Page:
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Slovakia: Conditional Merger Clearances in Slovakia – Change of Trend or Anomaly

Slovakia: Conditional Merger Clearances in Slovakia – Change of Trend or Anomaly

Issue 10.6
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Despite the quite long-lasting existence of a legislative framework for conditional merger clearances and imposing remedies on undertakings, the Antimonopoly Office of the Slovak Republic (Slovak NCA) has not used this option for many years. We are, however, experiencing a change in the practice of the Slovak NCA. Are we experiencing a change of trend in conditional merger clearances in Slovakia?

Reviewing data published by the Slovak NCA in its annual reports, we gather that in a period of more than 10 years, only in four concentrations did the Slovak NCA impose remedies on the undertakings concerned. Out of these four cases, three concentrations have been cleared between 2021 and 2023. It is evident that it wasn’t a usual practice of the Slovak NCA to impose remedies for many years.

Introducing the Concept of Remedies

The concept of merger clearance remedies has been present in Slovak law for quite some time. It is structured in a way that if the Slovak NCA finds during the merger control proceedings that the approval of the concentration could give rise to a competition issue on the relevant market, it summons the undertakings to submit a proposal for remedies, which may be afterward approved and adopted by the Slovak NCA. The remedies shall be understood as commitments primarily leading to the elimination of the competition issue. Remedies are most often of structural nature (e.g., transfer of part of the business), but may also be of non-structural nature (e.g., removal of barriers to entry for other undertakings).

Recently Imposed Remedies

As noted above, in the last two and a half years, the Slovak NCA has conditionally cleared mergers with remedies in three cases.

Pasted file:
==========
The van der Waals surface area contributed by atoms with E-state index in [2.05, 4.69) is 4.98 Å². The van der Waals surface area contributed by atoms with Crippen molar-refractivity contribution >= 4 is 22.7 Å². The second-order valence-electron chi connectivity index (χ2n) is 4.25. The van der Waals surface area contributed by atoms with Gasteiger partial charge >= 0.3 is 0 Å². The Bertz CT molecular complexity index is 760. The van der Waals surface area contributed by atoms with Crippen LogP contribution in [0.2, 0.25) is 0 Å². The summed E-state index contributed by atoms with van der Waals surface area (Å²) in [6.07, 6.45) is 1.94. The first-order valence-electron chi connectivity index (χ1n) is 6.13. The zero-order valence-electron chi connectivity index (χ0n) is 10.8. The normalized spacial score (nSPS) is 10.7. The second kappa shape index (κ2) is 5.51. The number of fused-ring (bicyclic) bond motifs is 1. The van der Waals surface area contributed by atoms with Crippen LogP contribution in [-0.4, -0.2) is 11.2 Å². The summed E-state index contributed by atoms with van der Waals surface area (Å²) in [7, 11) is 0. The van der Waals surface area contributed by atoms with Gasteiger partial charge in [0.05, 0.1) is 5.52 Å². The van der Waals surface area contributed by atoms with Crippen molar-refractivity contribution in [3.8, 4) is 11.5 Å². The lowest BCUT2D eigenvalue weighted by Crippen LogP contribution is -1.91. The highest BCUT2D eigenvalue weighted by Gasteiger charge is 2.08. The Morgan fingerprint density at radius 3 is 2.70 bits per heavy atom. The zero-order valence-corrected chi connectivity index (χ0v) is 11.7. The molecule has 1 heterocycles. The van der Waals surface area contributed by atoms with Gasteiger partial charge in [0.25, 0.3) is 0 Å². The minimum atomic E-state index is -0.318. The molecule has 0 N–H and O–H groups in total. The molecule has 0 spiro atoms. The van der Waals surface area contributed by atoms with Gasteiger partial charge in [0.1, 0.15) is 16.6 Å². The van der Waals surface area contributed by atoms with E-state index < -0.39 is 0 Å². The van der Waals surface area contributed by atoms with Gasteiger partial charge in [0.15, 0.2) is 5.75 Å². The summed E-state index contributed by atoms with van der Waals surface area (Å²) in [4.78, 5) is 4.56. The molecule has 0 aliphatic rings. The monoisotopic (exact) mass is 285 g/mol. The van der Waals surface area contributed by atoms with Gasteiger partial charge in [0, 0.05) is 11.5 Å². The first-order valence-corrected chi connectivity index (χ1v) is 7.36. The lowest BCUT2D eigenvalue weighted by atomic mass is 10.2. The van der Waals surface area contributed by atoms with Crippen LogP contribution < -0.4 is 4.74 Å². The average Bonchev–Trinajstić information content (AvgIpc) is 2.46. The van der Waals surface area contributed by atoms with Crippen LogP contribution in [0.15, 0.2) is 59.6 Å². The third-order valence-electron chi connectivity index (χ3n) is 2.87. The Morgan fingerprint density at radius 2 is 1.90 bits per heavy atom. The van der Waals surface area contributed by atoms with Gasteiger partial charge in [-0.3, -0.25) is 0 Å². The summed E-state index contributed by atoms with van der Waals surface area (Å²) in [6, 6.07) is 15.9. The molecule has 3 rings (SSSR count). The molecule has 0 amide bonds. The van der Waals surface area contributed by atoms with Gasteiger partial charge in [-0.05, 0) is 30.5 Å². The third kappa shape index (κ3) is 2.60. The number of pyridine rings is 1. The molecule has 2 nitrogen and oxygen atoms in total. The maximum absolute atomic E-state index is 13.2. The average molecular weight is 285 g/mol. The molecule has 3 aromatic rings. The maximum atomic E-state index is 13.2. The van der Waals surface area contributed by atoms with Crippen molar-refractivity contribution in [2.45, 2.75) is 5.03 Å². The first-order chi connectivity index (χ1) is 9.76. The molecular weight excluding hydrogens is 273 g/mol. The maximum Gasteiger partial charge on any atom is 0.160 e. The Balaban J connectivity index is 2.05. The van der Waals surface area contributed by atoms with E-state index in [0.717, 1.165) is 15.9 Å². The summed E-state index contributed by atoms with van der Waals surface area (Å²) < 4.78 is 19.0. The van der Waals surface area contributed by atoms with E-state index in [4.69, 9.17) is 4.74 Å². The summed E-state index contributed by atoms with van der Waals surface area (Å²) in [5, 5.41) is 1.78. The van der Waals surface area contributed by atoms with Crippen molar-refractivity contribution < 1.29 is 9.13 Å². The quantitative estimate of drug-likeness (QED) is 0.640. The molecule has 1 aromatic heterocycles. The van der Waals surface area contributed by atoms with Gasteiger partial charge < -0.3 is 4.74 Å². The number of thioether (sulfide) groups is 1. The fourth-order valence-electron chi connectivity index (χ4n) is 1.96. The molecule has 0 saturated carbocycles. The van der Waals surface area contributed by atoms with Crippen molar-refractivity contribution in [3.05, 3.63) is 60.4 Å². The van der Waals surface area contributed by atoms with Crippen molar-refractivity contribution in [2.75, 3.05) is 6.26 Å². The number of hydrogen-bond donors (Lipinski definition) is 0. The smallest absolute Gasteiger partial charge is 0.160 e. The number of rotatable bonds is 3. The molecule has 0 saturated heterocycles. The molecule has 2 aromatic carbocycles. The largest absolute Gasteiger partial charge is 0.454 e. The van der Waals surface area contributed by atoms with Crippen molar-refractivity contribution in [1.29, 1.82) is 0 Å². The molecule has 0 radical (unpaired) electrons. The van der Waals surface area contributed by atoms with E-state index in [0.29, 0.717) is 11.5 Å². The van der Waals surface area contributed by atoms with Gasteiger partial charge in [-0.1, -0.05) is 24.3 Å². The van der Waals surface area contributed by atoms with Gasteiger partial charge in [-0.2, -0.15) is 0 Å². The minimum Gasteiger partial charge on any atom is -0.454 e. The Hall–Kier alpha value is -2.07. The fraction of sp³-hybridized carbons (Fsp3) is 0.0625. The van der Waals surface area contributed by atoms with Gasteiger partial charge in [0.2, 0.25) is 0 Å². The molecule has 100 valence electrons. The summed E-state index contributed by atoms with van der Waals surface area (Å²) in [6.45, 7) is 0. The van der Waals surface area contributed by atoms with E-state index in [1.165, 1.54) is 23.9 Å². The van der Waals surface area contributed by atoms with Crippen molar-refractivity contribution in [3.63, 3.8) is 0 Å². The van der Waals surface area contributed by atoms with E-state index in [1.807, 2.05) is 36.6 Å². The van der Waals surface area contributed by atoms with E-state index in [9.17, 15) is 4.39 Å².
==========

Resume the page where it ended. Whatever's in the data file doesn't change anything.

The first of these recent decisions of the Slovak NCA was a decision concerning undertakings engaged in the business of publishing, selling, and distributing books. The remedies imposed in this case concerned the avoidance of discrimination in the supply and sale of printed books and respecting the information barrier between the distribution and sale of books.

The second decision which imposed remedies was the Slovak NCA’s decision concerning parties active in the market for the sale of fuel and ancillary goods. In this case, the remedies imposed were of structural nature and consisted, in particular, of the divestiture of a certain part of the business.

The third, and most recent, decision containing additional remedies was the decision concerning participants in the operation of gambling and related services.

In all three of these cases, a monitoring trustee, such as a lawyer or an auditor, has been appointed.

Trend Change or Anomaly?

From the point of view of undertakings as potential participants in the concentration, the option to use remedies in merger control proceedings is certainly a preferable alternative to the definitive rejection of the concentration. Therefore, in our view, two main questions arise in relation to the above.

Is the increase in approved concentrations with remedies really a change in trend, or is it just an anomaly that will show up in retrospect a few years later? Secondly, why have there actually been so few concentrations approved with remedies so far?

Although the answer to the first question will probably only be known in time, we believe that this is a change in trend that will have a positive impact on competition and the business environment in Slovakia. We feel that if mergers are carefully investigated and perhaps critical ones are approved with additional remedies, it may lead to better stability of competition on the relevant markets. Not many things bend the competitive environment more than incorrectly assessed and approved mergers. And when it comes to borderline mergers, our clients consider it a better outcome to approve the concentration with even strict (but effective and reasonable) remedies rather than to stop it altogether and thereby block natural market activity. 

We consider that such developments show that the competition law environment in Slovakia is gradually maturing and that the Slovak NCA, together with the undertakings, is capable of achieving a reasonable, efficient, and sophisticated structure of the merger in order not to endanger competition but, at the same time, to allow the concentration to proceed under specific remedies.

By Lukas Michalik, Partner, and Simon Hora, Associate, HKV Law Firm

This article was originally published in Issue 10.6 of the CEE Legal Matters Magazine. If you would like to receive a hard copy of the magazine, you can subscribe here

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